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Northern District of New-York, to wit:

BE IT REMEMBERED, That on the thirteenth day of February, in the forty-eighth year of the In(L. S.) dependence of the United States of America, A. D. 1824, G. M. Davison, of the said District, has deposi

ted in this office the title of a Book, the right whereof he claims as proprietor, in the words following, to wit:

"Truth without Controversy: a series of Doctrinal Lectures, intended principally for Young Professors of Religion. By R. Smith, A. M. Pastor of the Presbyterian Church, Ballston, N. Y.”

In conformity to the act of the Congress of the United States, entitled "An act for the encouragement of learning, by securing the copies of Maps, Charts, and Books, to the authors and proprietors of such copies, during the times therein mentioned ;" and also, to the act, entitled "An act suplementary to an act, entitled ' An aot for the encouragement of learning, by securing the copies of Maps, Charts, and Books, to the authors and proprietors of such copies during the times therein mentioned,' and extending the benefits thereof to the arts of Designing, Engraving, and Etching historical and other prints."

Clerk of the Northern District of New-York.

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Soon after the great revival, with which it pleas ed God to visit this region in 1820, a venerable father in the ministry made me the following remark: You also, I understand, have had a great gathering; and now, my young friend, if, in your whole life, you shall be the means of building up and establishing in the faith those whom God has given. you, you will have done a great service.'


I have thought much of this remark. ceasing to labour for new revivals, the pastor who has been blessed with the gathering of numerous hopeful converts at one season, ought never to imagine he labours in vain, while those converts remain to be instructed and sanctified; and where, as in most instances, they consist principally of young people, the difficulty, as well as the desireableness of establishing them in the faith, will daily enlarge his views of the importance of this labour.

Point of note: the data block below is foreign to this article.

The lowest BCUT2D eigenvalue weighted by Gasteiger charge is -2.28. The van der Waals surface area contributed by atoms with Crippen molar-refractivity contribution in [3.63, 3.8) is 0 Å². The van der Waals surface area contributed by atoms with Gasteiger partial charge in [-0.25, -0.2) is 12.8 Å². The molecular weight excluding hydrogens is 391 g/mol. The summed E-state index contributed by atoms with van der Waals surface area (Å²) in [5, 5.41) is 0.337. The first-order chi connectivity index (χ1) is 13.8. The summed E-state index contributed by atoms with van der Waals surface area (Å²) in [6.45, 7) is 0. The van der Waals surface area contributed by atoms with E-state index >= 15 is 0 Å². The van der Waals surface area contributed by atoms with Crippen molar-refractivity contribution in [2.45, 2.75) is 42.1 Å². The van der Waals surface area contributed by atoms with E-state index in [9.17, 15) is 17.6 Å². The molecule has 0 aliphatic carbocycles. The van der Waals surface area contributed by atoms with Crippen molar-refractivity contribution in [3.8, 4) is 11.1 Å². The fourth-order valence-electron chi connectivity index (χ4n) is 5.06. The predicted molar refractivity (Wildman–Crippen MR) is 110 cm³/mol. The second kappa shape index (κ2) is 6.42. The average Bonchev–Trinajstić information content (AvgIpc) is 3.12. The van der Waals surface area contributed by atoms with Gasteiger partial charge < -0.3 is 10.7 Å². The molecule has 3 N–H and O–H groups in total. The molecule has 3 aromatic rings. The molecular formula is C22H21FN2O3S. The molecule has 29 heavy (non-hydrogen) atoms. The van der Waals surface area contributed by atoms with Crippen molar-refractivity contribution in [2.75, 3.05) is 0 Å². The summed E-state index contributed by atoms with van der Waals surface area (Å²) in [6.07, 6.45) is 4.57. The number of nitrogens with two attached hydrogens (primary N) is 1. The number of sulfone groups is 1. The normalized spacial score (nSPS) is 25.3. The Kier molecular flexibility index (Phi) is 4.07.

We early turned our attention, therefore, to the claims of our numerous young professors; but difficulties occurred in adopting a mode of instruction, suitable to their condition. In a country congregation, Bible classes cannot be maintained more tharr 130610

a few months in the year; and for that portion, who were able to attend, we found the want of a suitable help to the study of the sacred oracles.

M'Dowel's Questions were evidently intended for children rather than young professors; and it is no disparagement to the excellency of most of our books of doctrinal instruction to say, that neither their size or style of teaching controverted truths, do very much recommend them to young professors of religion.

We have commonly conducted our Bible classes, therefore, simply with the use of the sacred volume -drawing out and establishing such doctrines and duties as the lessons seemed fairly to teach, in our own language; and this has led, eventually, to a course of lectures on the same subjects, and with the same object.

At first it was only expected that the pupils would take notes of the leading proofs and arguments, with a view to rehearsing them in our classes the repeated request of this part of my charge, at length induced me to consent that the lectures should be put into a printed form; and subsequently to the issuing of the first proposals, they were enlarged, at the suggestion of an intelligent friend, to their present number and dimensions.

The style of these discourses is more formal than it would have been, had not the writer been anxious

to supply a useful reference to scripture on essential points of doctrine; and sensible, at the same time, that, though firmly believing what is asserted, he might be mistaken, he would therefore speak with caution.

He could never satisfy himself, moreover, that the mere discussion of a doctrine, however important, could answer all the objects of preaching; and the lectures have, in consequence, closed more or less in the style of exhortation.

But the feature most aimed at in the forming of these discourses, has been simply the affirmative method of argument. This plan was attended with difficulties; but it has been pursued, both from the conviction that many, not belonging to us in denomination, ought not to be wounded in their feelings, by a zeal for non-essential points of difference; and that, were our object what it is not, to win a dissenting brother, there is the least of all encouragement in assailing him with controversy.

Truth is self-balanced; and the world need not, every day, be told what is opposed to it.

It is believed, therefore, nothing will be found in these discourses to offend any denomination of evangelical christians; and should they be read by any whose essential difference of views do not assign them to this class, the affirmative plan of our argument will still leave that assignment to themselves.

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